Cognitive Fusion

Humans are great storytellers.  We tell each other stories and we tell ourselves stories.  We evolved because we used language to help us understand the world around us.  We think in terms of narrative and we constantly seek out patterns or themes to help our understanding.

This ability is what has elevated us but it also confuses and confounds us.  Our search for patterns leads us to make silly mistakes, like the time when a cinnamon roll baked at the Bongo Java Coffee Shop in Nashville became revered for its resemblance to the late Mother Teresa of Calcutta (the so-called ‘Nun on the Bun’).

nun on bun

Our mind never stops telling us stories and this includes commentary on our careers.  All day, every day the mind commentates – and it’s often pretty negative stuff (remember, the mind’s primary concern is to stay alive so it wants you to learn your lessons).  So we hear about what we should or should not be doing, about how we’ll inevitably fail or how no one else rates us.  Now, some of these thoughts may be useful and may protect us.  But if we believed every one of these stories then, like the Nun on the Bun, we’d be making some serious mistakes.  We’d either do absolutely nothing new or we’d become depressed.  Probably both.

Yet most of us do believe our thoughts and act as though they are literally true.  This is known as cognitive fusion, where we fuse our thoughts with reality.  Language also reinforces our tendency to cognitively fuse thoughts with reality.  For example, complete this phrase:

‘Mary had a little….’

Now imagine that you’ve just failed at something (anything) and complete this phrase as if it were your mind saying it:

‘I’ve failed again, I’m…’

Many people say things like ‘useless’ or ‘hopeless’ here automatically.  Like we say ‘lamb’ in the first example, we tell ourselves a story that we could never succeed in changing career.  By cognitively fusing with our thoughts we make patterns and assumptions that become our routine way of thinking.  In turn, this often prevent ourselves from doing the things that will make us more fulfilled.

Our routine thinking can be seriously flawed and is always negatively biased.  This is reflected in our daily lives as our minds tell us things as though they are true.  ‘No one has replied to your e-mail – it was badly written!’, ‘what makes you think you could start your own business – everyone wants to do that!’ ‘Oh, you’ve failed again – you are hopeless!’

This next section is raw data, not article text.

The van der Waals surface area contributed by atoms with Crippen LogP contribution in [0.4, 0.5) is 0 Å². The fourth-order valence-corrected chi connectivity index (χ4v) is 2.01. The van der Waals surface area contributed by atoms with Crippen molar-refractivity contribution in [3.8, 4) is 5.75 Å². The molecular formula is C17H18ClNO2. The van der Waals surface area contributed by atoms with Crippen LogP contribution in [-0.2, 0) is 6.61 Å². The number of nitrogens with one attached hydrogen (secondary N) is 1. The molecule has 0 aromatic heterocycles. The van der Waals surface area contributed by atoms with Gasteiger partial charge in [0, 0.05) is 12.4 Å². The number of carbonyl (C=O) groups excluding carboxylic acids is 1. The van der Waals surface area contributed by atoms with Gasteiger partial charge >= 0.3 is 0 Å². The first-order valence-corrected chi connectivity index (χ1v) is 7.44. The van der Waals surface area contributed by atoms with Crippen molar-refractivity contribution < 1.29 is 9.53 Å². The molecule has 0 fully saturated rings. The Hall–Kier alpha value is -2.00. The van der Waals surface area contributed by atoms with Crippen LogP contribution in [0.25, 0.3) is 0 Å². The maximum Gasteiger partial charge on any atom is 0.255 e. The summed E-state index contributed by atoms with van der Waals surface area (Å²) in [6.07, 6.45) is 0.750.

In a state of fusion, we behave as if:

  • Thoughts are reality – what we’re thinking is actually happening, here and now
  • Thoughts are truth – we believe them
  • Thoughts are wise – we assume they know best and we follow their orders.

But the truth is that our minds are not objective storytellers, and the language we use is not objective or accurate either.  Thoughts are just that – thoughts.

An Exercise In Cognitive Defusion

Most cognitive behavioural approaches to negative thinking seek to eliminate negative thoughts and replace them with positive.  Indeed, in handbook 2 we made a big effort to think about your achievements.  This was to try to rebalance our natural negative bias.

However, some negative thoughts simply will not go away.  Indeed, the more you push them away the more they return.  Trying not to think about failure is not a good strategy for not thinking about failure.  Try not listening to a radio to see what we mean!

Instead, we prefer to practice cognitive defusion.  The aim of this exercise is to try to catch your mind at work telling you stories that are not objective or helpful.  We should look at our thoughts, rather than through our thoughts.  In other words, treat them as a third party, like passengers on a bus, chattering away in the background.  Some thoughts may be helpful (‘stop! There’s someone under the wheels!’), but most have no real consequence to the direction of the bus (‘you really should have turned left there!’).

Pick a thought that your mind often tells you in relation to your career change.

‘I am X’ (for example ‘I’m incompetent’ or ‘I’m not good enough’).

Is this thought helpful?  Does it motivate you?

If not, take this thought and in front of it place the words:

‘I’m having the thought that I’m X’

For example, ‘I’m having the thought that I’m incompetent’.

Say this to yourself now.

Then, go further and say:

‘I notice I’m having the thought that X’

You can use this process with any unpleasant thought.  This process is known as defusion.  In a state of fusion, thoughts seem like the absolute truth; in a state of defusion they are merely bits of language.

Defusion techniques

Practice thinking about your thoughts as:

  • Leaves on a stream – notice them as they drift downstream
  • Voices on the radio – notice them as they drone on in the background
  • Information from a third party – simply say thanks, mind!
  • Demons in the rucksack – thank the demon and keep walking in the direction you want.
  • Hopeless_TCP_illo

The objective of these metaphors is not designed to make you feel better (though if it does, great).  The aim is to identify strategies and patterns of behaviour which are not useful to you and to gently re-focus your attention on things that will be useful to you.

Career Change, Career Development, Developing Coaches - ACT Training, Getting Unstuck coaching

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